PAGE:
The Performant: A mutable feast -- or, theater, buffet-style


If the venerable San Francisco Fringe Festival is a full-on Circus Circus-style, all-you-can-eat-buffet, I like to think of its kid cousin the San Francisco Theatre Festival  -- which took place Sunday, August 8 -- as more of a pu-pu platter. Tasty little morsels of performance presented in manageable, bite-sized chunks designed to whet the appetite for the main courses (the full productions) to come. I don’t know about you, but when I’m confronted with the choice between dainty nibbling, or cleaning each plate as it comes, I tend to adapt the life-is-uncertain principle and gorge myself on all the available goodies in sight.

Gorging comes more easily than restraint at all-day festivals, and it’s hard to determine before you bite whether your picks will be sweet or savory. A delectable treat, first of the day, was an excerpt from a brand new company: The 11th Hour Ensemble. The 11th Hour members' 20-minute preview of their movement-based, Lewis Carroll-inspired “Alice” was fresh, exciting, hilarious, and completely unexpected. If their full-length production (opening September 8th) is half as charming as their highlights reel, it’ll be a don’t-miss. A quick dash across the park and into the Metreon brought me to Mugwumpin’s excerpt of their current show “This is all I Need” (playing at NOHspace through September 4). Thematically-connected to their last, site-specific “Occurrence” which took place in a semi-residential motel in June, “Need” explores the relationships between ourselves and our possessions. A particularly funny bit involved a convoluted daydream of property ownership and a barricade of berry boxes, but over too soon, it was back outside for a glimpse of No Nude Men (ha! there weren’t any! But there were zombies!). On my way to see San Francisco Recovery Theatre’s modernized take on the Amiri Baraka classic “Dutchman” (opening in October, I believe) I slipped into Ray of Light’s “Jerry Springer, the Opera” (opens September 10). Classically-trained singers reveling in lyrics about adult diaper-play, stripping, and self-abuse? Someone ought to write a show about that.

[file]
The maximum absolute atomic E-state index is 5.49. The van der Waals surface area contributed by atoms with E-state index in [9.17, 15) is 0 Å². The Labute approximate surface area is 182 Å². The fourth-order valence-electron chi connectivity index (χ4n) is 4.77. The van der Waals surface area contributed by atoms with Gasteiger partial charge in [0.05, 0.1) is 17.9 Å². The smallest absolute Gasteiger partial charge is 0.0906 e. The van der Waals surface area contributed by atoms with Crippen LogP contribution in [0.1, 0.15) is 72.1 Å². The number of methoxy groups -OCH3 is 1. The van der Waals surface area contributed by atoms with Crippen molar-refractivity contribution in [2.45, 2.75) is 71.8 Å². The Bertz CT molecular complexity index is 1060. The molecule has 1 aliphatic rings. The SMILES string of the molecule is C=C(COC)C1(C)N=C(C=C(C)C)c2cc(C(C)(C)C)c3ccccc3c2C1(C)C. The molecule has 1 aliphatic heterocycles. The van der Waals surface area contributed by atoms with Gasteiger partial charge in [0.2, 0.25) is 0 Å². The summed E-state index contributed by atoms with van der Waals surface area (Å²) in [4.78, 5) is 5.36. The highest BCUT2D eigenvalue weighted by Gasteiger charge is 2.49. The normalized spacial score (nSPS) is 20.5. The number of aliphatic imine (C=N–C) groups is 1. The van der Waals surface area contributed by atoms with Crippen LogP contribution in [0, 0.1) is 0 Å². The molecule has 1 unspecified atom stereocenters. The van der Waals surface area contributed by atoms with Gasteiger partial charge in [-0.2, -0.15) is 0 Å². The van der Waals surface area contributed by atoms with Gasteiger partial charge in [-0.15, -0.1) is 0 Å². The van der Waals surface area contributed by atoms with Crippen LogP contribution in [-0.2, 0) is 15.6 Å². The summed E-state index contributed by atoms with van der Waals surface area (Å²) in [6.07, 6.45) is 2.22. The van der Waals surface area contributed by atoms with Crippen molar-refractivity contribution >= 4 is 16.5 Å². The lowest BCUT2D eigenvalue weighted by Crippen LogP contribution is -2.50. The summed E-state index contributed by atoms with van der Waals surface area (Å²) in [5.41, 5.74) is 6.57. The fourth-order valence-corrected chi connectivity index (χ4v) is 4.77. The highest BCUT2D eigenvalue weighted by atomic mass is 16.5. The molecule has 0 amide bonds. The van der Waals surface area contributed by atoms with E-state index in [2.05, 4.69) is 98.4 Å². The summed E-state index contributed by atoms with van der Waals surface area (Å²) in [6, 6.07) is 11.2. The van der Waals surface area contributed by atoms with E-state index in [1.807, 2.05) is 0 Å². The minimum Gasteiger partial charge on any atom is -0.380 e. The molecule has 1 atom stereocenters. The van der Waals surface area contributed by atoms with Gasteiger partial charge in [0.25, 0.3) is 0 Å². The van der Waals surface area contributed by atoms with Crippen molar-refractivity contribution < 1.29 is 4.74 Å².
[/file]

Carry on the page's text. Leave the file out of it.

A one-man smorgasbord of theatrical tropes and truisms, Will Franken played the Clubhouse this past weekend,serving up a bubbling stew of new material mixed in with a few old favorites. As physical as he is cerebral, commedian Franken’s act conforms far less to the traditional stand-up routine but rather to that of the highly-refined, abstracted-reality sketch comedy of Monty Python, The Kids in the Hall, and The Cody Rivers Show. Jim Carrey might be the man with the rubber face, but Franken’s whole persona is as elastic as a rubber band, and in a whirlwind 20-minute set, Franken portrayed a panoply of distinct characters from cross-dressing panhandler to schizophrenic marriage counselor, Al Gore to General Petraeus, an outsourced solar panel salesman in China to a well-meaning yet ultimately self-deluding “condom lady” in Whitechapel circa 1888. No passively-progressive sacred cow ever emerges from Franken’s contrarian logic unscathed—he’s out there gleefully hacking off the hindquarters and serving them up on a slightly tarnished platter before you can say “yoga mat.” But even late on a Friday night with no BYOB, just a taste of Franken’s mad creations left us salivating for more.

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